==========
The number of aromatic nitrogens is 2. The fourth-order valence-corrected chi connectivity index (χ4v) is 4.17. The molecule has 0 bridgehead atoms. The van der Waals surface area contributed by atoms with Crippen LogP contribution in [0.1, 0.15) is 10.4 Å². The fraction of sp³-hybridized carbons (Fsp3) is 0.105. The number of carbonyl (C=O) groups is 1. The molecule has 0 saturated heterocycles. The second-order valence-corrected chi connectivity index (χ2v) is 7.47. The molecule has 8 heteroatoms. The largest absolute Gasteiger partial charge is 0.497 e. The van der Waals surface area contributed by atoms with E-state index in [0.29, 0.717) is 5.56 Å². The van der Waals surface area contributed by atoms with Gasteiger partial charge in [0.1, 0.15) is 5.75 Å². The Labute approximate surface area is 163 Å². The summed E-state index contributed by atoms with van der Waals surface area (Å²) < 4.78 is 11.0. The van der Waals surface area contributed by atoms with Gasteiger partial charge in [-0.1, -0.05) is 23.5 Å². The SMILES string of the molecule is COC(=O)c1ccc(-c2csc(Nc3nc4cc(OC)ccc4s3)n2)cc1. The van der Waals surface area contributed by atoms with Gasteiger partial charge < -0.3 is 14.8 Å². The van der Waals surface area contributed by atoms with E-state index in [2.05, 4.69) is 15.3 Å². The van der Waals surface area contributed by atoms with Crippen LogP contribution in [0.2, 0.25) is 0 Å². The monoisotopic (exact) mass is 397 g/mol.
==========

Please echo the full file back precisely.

The number of aromatic nitrogens is 2. The fourth-order valence-corrected chi connectivity index (χ4v) is 4.17. The molecule has 0 bridgehead atoms. The van der Waals surface area contributed by atoms with Crippen LogP contribution in [0.1, 0.15) is 10.4 Å². The fraction of sp³-hybridized carbons (Fsp3) is 0.105. The number of carbonyl (C=O) groups is 1. The molecule has 0 saturated heterocycles. The second-order valence-corrected chi connectivity index (χ2v) is 7.47. The molecule has 8 heteroatoms. The largest absolute Gasteiger partial charge is 0.497 e. The van der Waals surface area contributed by atoms with E-state index in [0.29, 0.717) is 5.56 Å². The van der Waals surface area contributed by atoms with Gasteiger partial charge in [0.1, 0.15) is 5.75 Å². The Labute approximate surface area is 163 Å². The summed E-state index contributed by atoms with van der Waals surface area (Å²) < 4.78 is 11.0. The van der Waals surface area contributed by atoms with Gasteiger partial charge in [-0.1, -0.05) is 23.5 Å². The SMILES string of the molecule is COC(=O)c1ccc(-c2csc(Nc3nc4cc(OC)ccc4s3)n2)cc1. The van der Waals surface area contributed by atoms with Gasteiger partial charge < -0.3 is 14.8 Å². The van der Waals surface area contributed by atoms with E-state index in [2.05, 4.69) is 15.3 Å². The van der Waals surface area contributed by atoms with Crippen LogP contribution in [0.2, 0.25) is 0 Å². The monoisotopic (exact) mass is 397 g/mol.